Missourians, get your feet apart and your arms up in the air: Jumping jacks are now the state exercise.
Gov. Jay Nixon signed House Bill 1603 into law Thursday morning. Henceforth (starting Aug. 28, to get technical) jumping jacks “shall be known as the official exercise of the state of Missouri.”
Nixon was not likely to comment, an aide said. The legislation ended up on his desk after clearing the state House and Senate last spring.
But even without any official hoopla — or a photo op, say, of the governor jumping up and down on the Capitol steps — supporters exulted in their hard-fought victory.
Many of those supporters over the past six years have been kids at John J. Pershing Elementary in St. Joseph. Pershing, the Missouri-born Army general who led American forces in World War I, is credited with inventing jumping jacks as a cadet at the U.S. Military Academy at West Point.
He’s also, of course, the namesake of Kansas City’s Pershing Road, which runs along the north side of the National World War I Museum at Liberty Memorial.
In case you haven’t been keeping track, the Show-Me State now has more than two dozen official thingies — “symbols” is the official term — including state insect (the honeybee), state aquatic animal (the paddle- fish), state grass (big bluestem) and state dessert (the ice cream cone, which debuted at the World’s Fair in St. Louis in 1904).
Other states have their own symbols, but apparently just one besides Missouri has an official exercise. That would be Maryland, which officially endorses … walking. Ho-hum.
To advance their calisthenics cause, Pershing Elementary students testified before General Assembly committees and personally lobbied legislators, handing out buttons and brochures.
“It was a lot of hard work for those kids, so I think they’ll be grateful to know that it’s finally happened,” said Pershing fourth-grade teacher Kristy Lorenz.
“They just couldn’t understand why everyone didn’t see the same thing they saw.”
State Rep. Pat Conway, a St. Joseph Democrat who introduced the bill five times on behalf of the kids, said that what might have made the difference this year was presenting the legislation as a way of honoring Pershing and all war veterans.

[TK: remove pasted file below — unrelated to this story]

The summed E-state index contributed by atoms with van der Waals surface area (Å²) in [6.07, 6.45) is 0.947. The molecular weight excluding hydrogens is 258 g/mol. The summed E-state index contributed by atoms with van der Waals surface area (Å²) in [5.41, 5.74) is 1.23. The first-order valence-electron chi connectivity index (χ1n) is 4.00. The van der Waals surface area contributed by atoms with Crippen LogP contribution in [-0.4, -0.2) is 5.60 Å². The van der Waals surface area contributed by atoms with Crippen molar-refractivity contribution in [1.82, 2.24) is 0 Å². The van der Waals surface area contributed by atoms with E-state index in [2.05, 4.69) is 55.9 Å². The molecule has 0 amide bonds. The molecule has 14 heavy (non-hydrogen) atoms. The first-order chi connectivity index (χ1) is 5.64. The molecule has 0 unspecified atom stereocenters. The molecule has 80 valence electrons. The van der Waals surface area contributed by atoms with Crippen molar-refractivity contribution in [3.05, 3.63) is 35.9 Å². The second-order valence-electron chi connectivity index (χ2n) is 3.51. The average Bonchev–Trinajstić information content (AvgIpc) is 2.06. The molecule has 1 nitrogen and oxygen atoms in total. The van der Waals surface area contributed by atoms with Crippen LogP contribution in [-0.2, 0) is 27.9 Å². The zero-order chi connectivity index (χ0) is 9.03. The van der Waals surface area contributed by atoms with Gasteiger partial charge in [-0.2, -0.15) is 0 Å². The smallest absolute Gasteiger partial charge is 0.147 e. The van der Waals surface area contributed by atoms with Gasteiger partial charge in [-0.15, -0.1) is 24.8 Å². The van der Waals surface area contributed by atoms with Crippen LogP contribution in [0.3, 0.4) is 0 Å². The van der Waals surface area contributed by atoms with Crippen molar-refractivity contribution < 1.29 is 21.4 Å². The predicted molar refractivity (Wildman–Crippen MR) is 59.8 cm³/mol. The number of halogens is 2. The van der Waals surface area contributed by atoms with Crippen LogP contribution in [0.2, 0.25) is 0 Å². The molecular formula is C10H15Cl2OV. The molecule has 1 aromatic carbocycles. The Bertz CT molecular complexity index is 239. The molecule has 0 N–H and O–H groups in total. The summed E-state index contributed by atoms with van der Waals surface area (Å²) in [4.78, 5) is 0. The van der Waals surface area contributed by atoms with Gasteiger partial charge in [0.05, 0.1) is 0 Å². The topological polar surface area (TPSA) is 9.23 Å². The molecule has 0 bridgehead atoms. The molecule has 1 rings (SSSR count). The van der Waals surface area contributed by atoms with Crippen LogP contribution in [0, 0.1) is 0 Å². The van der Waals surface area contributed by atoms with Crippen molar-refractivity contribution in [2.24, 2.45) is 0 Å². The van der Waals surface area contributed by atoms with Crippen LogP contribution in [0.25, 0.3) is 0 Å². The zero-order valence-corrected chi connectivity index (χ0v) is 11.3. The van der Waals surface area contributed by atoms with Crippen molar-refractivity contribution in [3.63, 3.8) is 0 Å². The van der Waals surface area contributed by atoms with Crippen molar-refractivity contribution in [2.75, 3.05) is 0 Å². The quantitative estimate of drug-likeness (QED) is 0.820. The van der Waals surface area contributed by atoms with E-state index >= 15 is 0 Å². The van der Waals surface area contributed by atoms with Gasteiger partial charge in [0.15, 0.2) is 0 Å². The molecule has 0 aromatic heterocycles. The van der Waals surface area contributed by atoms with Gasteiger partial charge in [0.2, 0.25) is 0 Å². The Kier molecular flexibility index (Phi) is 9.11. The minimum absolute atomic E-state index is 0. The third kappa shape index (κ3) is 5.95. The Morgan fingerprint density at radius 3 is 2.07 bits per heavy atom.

This year marks the centennial of the beginning of World War I.
“The other side of it is, I have six classes of fourth-graders who know more about the legislative process than probably any kids their age in the state,” Conway said of the tenacious Pershing students.
“They’re going to have a very firm grasp of how government works, at least in Jefferson City.”
Sen. Ryan Silvey, a Northland Republican, spoke against the jumping jacks bill during a debate that the St. Joseph fourth-graders got to see.
Silvey said he respected the kids’ efforts. But “I don’t know that we need to be adding to the statutes as a civics lesson,” he said, unless it’s a “legitimate public policy issue.”
Silvey describes himself as “kinda the Grinch of state symbols.” He votes against new ones.
The breaking point for him came several years ago when lawmakers spent an hour debating the designation of a state mushroom.
As for jumping jacks, at least two Pershing biographies state that long before the native son of Laclede, Mo., became a general, he invented a version of jumping jacks. As a West Point cadet captain in 1885, he used the exercise to haze younger cadets.
Pershing was “a champion at deviling plebes,” one biographer wrote.
It’s not exactly a warm and fuzzy anecdote, but then again, warm and fuzzy people rarely become top generals. And almost never do they inspire an official state exercise.
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